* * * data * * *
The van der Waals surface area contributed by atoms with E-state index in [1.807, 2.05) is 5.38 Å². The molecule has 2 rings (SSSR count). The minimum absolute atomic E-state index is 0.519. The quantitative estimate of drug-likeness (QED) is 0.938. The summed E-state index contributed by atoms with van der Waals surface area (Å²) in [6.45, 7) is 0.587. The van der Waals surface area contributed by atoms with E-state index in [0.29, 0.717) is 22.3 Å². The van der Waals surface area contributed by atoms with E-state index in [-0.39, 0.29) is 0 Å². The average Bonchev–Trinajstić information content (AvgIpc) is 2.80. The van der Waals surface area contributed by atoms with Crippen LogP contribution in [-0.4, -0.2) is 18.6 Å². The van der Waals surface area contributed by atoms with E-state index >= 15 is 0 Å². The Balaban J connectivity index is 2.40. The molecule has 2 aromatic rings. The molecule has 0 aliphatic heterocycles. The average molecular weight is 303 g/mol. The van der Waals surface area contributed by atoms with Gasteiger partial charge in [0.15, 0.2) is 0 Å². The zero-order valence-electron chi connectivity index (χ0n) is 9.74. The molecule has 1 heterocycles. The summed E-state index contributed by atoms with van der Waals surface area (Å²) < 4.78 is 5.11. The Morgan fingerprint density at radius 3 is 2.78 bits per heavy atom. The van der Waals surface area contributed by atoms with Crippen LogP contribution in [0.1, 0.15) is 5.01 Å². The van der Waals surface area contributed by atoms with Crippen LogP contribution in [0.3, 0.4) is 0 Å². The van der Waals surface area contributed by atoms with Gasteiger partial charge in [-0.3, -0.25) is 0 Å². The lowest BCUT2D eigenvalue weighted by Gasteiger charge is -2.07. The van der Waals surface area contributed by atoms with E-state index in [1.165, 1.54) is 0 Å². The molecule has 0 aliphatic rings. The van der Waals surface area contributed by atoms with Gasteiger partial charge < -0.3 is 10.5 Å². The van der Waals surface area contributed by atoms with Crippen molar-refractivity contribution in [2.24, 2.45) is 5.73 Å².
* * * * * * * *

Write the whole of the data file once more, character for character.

The van der Waals surface area contributed by atoms with E-state index in [1.807, 2.05) is 5.38 Å². The molecule has 2 rings (SSSR count). The minimum absolute atomic E-state index is 0.519. The quantitative estimate of drug-likeness (QED) is 0.938. The summed E-state index contributed by atoms with van der Waals surface area (Å²) in [6.45, 7) is 0.587. The van der Waals surface area contributed by atoms with E-state index in [0.29, 0.717) is 22.3 Å². The van der Waals surface area contributed by atoms with E-state index in [-0.39, 0.29) is 0 Å². The average Bonchev–Trinajstić information content (AvgIpc) is 2.80. The van der Waals surface area contributed by atoms with Crippen LogP contribution in [-0.4, -0.2) is 18.6 Å². The van der Waals surface area contributed by atoms with E-state index >= 15 is 0 Å². The Balaban J connectivity index is 2.40. The molecule has 2 aromatic rings. The molecule has 0 aliphatic heterocycles. The average molecular weight is 303 g/mol. The van der Waals surface area contributed by atoms with Gasteiger partial charge in [0.15, 0.2) is 0 Å². The zero-order valence-electron chi connectivity index (χ0n) is 9.74. The molecule has 1 heterocycles. The summed E-state index contributed by atoms with van der Waals surface area (Å²) < 4.78 is 5.11. The Morgan fingerprint density at radius 3 is 2.78 bits per heavy atom. The van der Waals surface area contributed by atoms with Crippen LogP contribution in [0.1, 0.15) is 5.01 Å². The van der Waals surface area contributed by atoms with Crippen LogP contribution in [0.3, 0.4) is 0 Å². The van der Waals surface area contributed by atoms with Gasteiger partial charge in [-0.3, -0.25) is 0 Å². The lowest BCUT2D eigenvalue weighted by Gasteiger charge is -2.07. The van der Waals surface area contributed by atoms with E-state index in [1.165, 1.54) is 0 Å². The molecule has 0 aliphatic rings. The van der Waals surface area contributed by atoms with Gasteiger partial charge < -0.3 is 10.5 Å². The van der Waals surface area contributed by atoms with Crippen molar-refractivity contribution in [2.24, 2.45) is 5.73 Å².